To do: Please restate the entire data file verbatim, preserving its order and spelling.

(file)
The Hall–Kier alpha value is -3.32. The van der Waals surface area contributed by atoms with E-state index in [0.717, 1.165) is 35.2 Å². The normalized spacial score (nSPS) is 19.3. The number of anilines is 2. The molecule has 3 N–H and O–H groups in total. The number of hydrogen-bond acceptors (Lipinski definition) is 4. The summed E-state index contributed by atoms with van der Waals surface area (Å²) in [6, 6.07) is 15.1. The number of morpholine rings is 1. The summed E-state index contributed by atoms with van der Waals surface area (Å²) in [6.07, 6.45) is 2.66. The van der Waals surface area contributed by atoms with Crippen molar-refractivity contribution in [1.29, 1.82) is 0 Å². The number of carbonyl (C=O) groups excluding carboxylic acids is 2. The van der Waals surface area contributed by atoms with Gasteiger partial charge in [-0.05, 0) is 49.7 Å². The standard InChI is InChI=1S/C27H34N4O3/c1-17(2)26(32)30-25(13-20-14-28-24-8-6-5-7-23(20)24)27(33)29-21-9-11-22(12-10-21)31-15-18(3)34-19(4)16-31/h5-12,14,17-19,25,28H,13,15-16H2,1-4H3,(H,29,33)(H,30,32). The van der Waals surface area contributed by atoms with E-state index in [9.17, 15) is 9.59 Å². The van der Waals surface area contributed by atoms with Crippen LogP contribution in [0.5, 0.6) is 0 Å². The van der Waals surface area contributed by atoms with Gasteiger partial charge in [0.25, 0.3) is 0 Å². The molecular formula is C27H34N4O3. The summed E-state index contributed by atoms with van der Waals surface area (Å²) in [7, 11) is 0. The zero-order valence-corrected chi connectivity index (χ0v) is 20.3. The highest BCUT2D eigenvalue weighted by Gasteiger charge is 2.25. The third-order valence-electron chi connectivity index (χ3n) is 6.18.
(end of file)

The Hall–Kier alpha value is -3.32. The van der Waals surface area contributed by atoms with E-state index in [0.717, 1.165) is 35.2 Å². The normalized spacial score (nSPS) is 19.3. The number of anilines is 2. The molecule has 3 N–H and O–H groups in total. The number of hydrogen-bond acceptors (Lipinski definition) is 4. The summed E-state index contributed by atoms with van der Waals surface area (Å²) in [6, 6.07) is 15.1. The number of morpholine rings is 1. The summed E-state index contributed by atoms with van der Waals surface area (Å²) in [6.07, 6.45) is 2.66. The van der Waals surface area contributed by atoms with Crippen molar-refractivity contribution in [1.29, 1.82) is 0 Å². The number of carbonyl (C=O) groups excluding carboxylic acids is 2. The van der Waals surface area contributed by atoms with Gasteiger partial charge in [-0.05, 0) is 49.7 Å². The standard InChI is InChI=1S/C27H34N4O3/c1-17(2)26(32)30-25(13-20-14-28-24-8-6-5-7-23(20)24)27(33)29-21-9-11-22(12-10-21)31-15-18(3)34-19(4)16-31/h5-12,14,17-19,25,28H,13,15-16H2,1-4H3,(H,29,33)(H,30,32). The van der Waals surface area contributed by atoms with E-state index in [9.17, 15) is 9.59 Å². The van der Waals surface area contributed by atoms with Crippen LogP contribution in [0.5, 0.6) is 0 Å². The van der Waals surface area contributed by atoms with Gasteiger partial charge in [0.25, 0.3) is 0 Å². The molecular formula is C27H34N4O3. The summed E-state index contributed by atoms with van der Waals surface area (Å²) in [7, 11) is 0. The zero-order valence-corrected chi connectivity index (χ0v) is 20.3. The highest BCUT2D eigenvalue weighted by Gasteiger charge is 2.25. The third-order valence-electron chi connectivity index (χ3n) is 6.18.